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Paying employees for being available (whether asleep or not) and travel time between assignments
The issue of whether the national minimum wage (NMW) applies to workers who are allowed to sleep on the job has often caused tribunals difficulties.

Regulation 15 of the National Minimum Wage Regulations 1999 specifies that work includes time when a worker is available at, or near, the place of work in order to carry out work, unless the worker lives nearby or is entitled to be at home. It goes on to say that workers given sleeping facilities at work will only be entitled to be paid the NMW when awake and performing their duties.

However, the Employment Appeal Tribunal (EAT) has reconsidered this issue and provided guidance in a recent case [Whittlestone v BGP Support Ltd.]

The claimant was a care worker who had no fixed hours, although her contract referred to “normal working hours”. She was required to undertake “sleepovers” between 11pm and 7am as part of her duties. This entailed potentially providing physical care for three young adults who suffered from Down’s syndrome. A bed and bedding was made available for her use at the house occupied by them. In reality she was never called on to provide care during these nights.

She was also required to travel between various client houses during the day and, in addition to claiming the NMW for the sleepovers, she claimed she should be paid while doing this travelling, which was always by bus.

The case went to an Employment Appeal Tribunal. Both employer and employee agreed that the NMW applied to her job, but the central issue, was whether the sleepovers constituted ‘time work’ or not within the meaning of the Regulations. In this case, the hours the claimant spent engaged in her day work and the sleepovers, the EAT thought, should be categorised as time work. The EAT held that the sleepovers were ‘time work’ because:

• the evidence showed there was an agreement between the employer and the employee that she would work during this time;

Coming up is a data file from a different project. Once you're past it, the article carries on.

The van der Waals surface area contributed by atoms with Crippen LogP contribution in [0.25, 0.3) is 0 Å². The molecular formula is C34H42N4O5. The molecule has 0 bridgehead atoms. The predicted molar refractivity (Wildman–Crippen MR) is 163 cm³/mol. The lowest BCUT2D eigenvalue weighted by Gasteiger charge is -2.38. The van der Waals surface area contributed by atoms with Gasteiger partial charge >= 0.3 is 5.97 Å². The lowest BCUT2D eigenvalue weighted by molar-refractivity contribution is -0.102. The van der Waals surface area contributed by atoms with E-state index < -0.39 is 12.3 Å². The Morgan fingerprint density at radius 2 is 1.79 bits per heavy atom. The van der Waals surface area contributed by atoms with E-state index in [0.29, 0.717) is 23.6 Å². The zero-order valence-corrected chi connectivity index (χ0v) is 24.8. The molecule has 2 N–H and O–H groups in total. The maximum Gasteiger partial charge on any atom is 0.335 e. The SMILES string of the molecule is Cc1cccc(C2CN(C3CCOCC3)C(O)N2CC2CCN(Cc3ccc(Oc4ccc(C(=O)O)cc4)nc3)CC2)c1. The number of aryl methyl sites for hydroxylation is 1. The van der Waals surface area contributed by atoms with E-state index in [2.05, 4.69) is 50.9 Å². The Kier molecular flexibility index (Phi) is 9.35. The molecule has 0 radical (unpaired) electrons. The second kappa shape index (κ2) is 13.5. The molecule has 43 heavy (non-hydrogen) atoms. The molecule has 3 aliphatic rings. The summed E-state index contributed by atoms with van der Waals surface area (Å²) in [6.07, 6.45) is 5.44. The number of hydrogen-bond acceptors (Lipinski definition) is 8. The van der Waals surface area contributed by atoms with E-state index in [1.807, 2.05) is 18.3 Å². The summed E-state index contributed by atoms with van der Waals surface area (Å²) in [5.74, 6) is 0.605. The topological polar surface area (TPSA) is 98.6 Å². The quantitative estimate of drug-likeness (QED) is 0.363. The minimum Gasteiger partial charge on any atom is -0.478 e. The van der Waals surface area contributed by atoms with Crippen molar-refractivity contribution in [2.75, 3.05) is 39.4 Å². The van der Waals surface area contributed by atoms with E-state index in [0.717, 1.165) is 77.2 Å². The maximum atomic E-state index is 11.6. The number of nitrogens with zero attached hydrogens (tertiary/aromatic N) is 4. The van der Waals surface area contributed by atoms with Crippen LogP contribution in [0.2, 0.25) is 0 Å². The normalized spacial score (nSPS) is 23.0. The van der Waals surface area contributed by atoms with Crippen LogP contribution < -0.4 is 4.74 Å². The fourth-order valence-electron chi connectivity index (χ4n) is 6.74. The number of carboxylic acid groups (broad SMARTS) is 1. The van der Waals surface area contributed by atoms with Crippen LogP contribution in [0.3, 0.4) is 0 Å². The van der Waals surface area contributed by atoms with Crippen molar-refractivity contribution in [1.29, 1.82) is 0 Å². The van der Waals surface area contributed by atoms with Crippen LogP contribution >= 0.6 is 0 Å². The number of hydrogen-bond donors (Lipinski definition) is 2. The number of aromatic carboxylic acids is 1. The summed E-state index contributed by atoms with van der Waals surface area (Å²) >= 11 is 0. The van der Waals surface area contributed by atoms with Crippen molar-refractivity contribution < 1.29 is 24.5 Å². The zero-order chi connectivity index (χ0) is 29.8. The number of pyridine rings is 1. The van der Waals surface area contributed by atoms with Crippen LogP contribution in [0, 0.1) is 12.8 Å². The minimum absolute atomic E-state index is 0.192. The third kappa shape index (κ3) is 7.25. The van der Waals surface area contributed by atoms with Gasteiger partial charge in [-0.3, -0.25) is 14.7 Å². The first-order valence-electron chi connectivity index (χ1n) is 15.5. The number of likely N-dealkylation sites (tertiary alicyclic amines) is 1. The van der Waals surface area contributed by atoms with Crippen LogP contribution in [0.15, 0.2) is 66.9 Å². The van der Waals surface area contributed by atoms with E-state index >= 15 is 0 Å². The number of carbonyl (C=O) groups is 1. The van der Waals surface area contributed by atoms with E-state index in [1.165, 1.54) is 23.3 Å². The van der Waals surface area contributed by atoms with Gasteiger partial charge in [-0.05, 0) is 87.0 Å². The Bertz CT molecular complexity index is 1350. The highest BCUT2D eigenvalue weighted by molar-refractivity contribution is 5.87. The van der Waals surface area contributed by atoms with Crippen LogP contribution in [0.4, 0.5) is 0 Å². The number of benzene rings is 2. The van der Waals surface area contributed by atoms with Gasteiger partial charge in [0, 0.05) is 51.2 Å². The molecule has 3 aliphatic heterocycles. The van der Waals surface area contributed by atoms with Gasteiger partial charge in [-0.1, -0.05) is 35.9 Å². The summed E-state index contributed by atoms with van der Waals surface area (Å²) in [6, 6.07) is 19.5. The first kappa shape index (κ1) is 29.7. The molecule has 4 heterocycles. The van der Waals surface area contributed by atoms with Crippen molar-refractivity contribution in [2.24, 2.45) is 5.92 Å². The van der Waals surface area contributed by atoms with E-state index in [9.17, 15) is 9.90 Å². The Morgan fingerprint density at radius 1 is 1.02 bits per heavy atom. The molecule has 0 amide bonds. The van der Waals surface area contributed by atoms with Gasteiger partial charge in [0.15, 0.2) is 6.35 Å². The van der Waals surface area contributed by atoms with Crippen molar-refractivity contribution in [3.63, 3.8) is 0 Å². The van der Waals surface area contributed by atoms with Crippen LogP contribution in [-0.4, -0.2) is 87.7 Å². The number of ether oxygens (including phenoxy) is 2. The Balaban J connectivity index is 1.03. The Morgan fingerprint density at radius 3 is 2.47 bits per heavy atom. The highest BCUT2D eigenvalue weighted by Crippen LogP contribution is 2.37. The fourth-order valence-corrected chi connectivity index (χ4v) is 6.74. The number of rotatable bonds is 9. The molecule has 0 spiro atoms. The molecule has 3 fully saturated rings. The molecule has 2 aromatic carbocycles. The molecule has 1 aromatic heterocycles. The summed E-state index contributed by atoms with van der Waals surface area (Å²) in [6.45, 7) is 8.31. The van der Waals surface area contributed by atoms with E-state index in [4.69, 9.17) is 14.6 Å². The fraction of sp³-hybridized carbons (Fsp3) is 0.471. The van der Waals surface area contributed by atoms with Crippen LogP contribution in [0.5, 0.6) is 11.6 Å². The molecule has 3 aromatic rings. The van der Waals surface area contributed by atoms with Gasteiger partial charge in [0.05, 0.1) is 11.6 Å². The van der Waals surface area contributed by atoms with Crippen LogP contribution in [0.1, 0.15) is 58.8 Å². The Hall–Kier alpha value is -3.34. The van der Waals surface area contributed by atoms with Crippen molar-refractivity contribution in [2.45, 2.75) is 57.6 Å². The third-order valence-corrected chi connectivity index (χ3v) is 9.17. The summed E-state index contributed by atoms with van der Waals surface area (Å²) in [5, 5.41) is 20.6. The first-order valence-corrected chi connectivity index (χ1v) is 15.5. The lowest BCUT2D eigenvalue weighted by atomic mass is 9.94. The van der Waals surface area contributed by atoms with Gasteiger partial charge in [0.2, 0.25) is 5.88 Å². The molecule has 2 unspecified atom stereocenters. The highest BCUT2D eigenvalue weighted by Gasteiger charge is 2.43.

• she would have been disciplined if she had not been present throughout the night (she could not, for instance, go out for a meal, unlike employees “on call” from home);
• the fact that her physical services were not called on during the night was irrelevant, since her job was to be there.

The next question was whether the claimant was entitled to be paid for the time she spent travelling between her assignments during the day. The EAT decided she was. The EAT concluded that original tribunal had simply been wrong to reject this claim and so that decision was overturned. Each visit to an end user should properly be viewed as an assignment, so travel time to each assignment was ‘time work’ and the claimant was entitled to be paid for that time.

This case is important because it clearly states that employers need to focus on the purpose of employees’ presence at a workplace. If, as in this case, it is to be available to provide a service, they are working for the purposes of the NMW, even if not called on to work. The fact that the employee may have been asleep, rather than engaged in physical or mental activity, was irrelevant in considering whether the NMW applied. It is also important to note by those businesses whose staff travel between assignments to make sure that they are paid properly for that time.
Posted on 19 Nov 2016

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